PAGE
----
In my travels I have visited a number of local history museums. The quality ranges from those that look like somebody’s attic to professionally curated, well-organized collections. All are valuable in telling their stories but every once in a while, I’ll encounter a real stunner. The Stuhr Museum of the Prairie Pioneer in Grand Island, Nebraska, is one of those.

    Sitting on a spacious 200-acre site, the museum has a lot to offer – and lots of room to expand. Three main buildings are the Stuhr Building, the Edgar and Frances Reynolds Research Center and the Gus Fonner Memorial Rotunda – and an impressive number of smaller structures. Visitor guides suggest spending four hours in the complex.

I was on a press trip where everything is abbreviated, like the Readers’ Digest condensed version.

    We started with the Stuhr Building, a striking, white building – concrete covered with a mix of plaster and marble chips – whose roofline echoes the surrounding, flat prairie. The square building sits on an island in a small lake that surrounds it like a moat. A lengthy walkway and bridge lead up to glass doors. The architect was Edward Durell Stone, who designed the Kennedy Center and was a premier proponent of what we now call Mid-Century Modern.

    Inside, the spacious foyer features four square pools with simple fountains and a massive double staircase leading to the main exhibits. Several exhibits tell personal stories about early residents of Grand Island. Another area illustrates styles and décor through the decades. Recordings of news casts and radio shows share the sounds of earlier eras.

    The decade of the ‘20s included a “flapper” dress sparkly with beads and sequins. On the wall were two enlargements for Sears’ kit houses – comes complete, just put it together.    We were in Nebraska during the crane migration period – February to April – so pieces from the annual Wings over the Platte art show were on display. Each year there is a featured artist plus works by dozens more local and regional artists inspired by life on the Platte River.

    The Edgar and Frances Reynolds Research Center houses books, newspapers, genealogical records and much more. It is a primary source for anyone seeking historical information about Hall County and central Nebraska.

    The Gus Fonner Memorial Rotunda is named for Nebraskan Gus Fonner, born in 1873. He traveled all over the West and was particularly interested in Plains Indians. He was made an honorary member of a number of tribes. His collection of Native American artifacts is housed in the Memorial Rotunda.

    These buildings are open year-round although hours and days closed vary through the year. Some parts of the complex are closed in winter. Railroad Town, a re-created 1897 town, comes to life in the summer. Costumed historians represent townspeople who are happy to talk about their town. Children love it because it gives them a chance to try out the toys and games of an earlier era. They can learn to roll a hoop or walk on stilts or play in a playhouse.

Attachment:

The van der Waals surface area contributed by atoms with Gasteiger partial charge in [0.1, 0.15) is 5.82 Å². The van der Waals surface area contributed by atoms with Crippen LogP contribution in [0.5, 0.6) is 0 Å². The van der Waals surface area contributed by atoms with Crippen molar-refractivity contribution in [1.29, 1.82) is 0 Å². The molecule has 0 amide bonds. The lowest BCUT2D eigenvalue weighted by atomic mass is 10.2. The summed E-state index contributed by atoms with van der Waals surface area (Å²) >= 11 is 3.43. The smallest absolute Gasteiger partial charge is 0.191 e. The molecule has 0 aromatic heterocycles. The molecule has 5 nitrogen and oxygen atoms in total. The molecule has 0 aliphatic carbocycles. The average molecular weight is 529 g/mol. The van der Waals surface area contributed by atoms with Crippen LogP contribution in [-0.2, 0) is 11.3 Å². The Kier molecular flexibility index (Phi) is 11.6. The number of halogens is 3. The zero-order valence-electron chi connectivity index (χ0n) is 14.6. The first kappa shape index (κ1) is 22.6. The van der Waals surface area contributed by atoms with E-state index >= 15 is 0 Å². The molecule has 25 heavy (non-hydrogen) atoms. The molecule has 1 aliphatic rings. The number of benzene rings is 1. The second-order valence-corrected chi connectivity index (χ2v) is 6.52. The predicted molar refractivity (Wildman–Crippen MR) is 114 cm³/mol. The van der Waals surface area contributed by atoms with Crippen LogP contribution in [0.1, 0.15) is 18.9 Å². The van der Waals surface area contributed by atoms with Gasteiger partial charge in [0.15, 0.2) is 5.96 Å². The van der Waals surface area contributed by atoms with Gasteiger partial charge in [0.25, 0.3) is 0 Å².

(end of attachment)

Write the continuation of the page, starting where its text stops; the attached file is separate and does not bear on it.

Even though it was March – and village activities were closed for the winter – our hosts opened three of the more than 60 buildings in the town. We were treated to a hat making demonstration in the Millinery Shop in Railroad Town. It is very unusual to have an active millinery shop in a living history museum. It takes about 30 hours to complete a hat. You can watch a demonstration – and then buy a hat if you see one that catches your fancy. We also were able to tour the planing mill. We learned about the machinery and watched a woodworker crafting beautiful items from wood.

    Almost all of the buildings are original – having been moved to this site. A few of the buildings were re-created from blue prints. The majority of buildings would have been found within a 50 mile radius of the museum.

    The Milisen House, the largest house in the town, was built in the late 1800s and was located at Fifth and Pine in Grand Island. Lighting fixtures in the house accommodated both gas lighting and electric lighting – an interesting transitional feature. One of the smaller houses, also moved from Grand Island, is the house where Henry Fonda was born in 1905.

    Businesses in the town include the livery stable, flour mill, blacksmith shop, hardware store, bank and mercantile. The jail, depot, doctor’s office and telephone exchange are among services in the town. This is one of the most complete living history collections I have seen.

    Looking back, I’d say that four hours is not enough time to spend. We missed the 1860’s log cabin settlement, the antique farm machinery and auto exhibit, the Pawnee earth lodge and several dozen other historic buildings. In summer the gardens glow with color.

    Take a picnic lunch or plan a stop at the Silver Dollar Café in Railroad Town. Give yourself plenty of time to stroll and see everything. Parking is available in several different locations – otherwise you’ll do a whole lot of walking.

    Grand Island is just over 400 miles north of Edmond – an easy day’s drive. The museum is located at the corner of US 281 and US 34 -- only a few miles north of I-80. Start your visit in the Stuhr Building. Adult admission is $8 in summer, less in winter. For complete information: Upon admission, you’ll receive a map and a description of the day’s special activities. Prepare to enjoy one of America’s best living history institutions.

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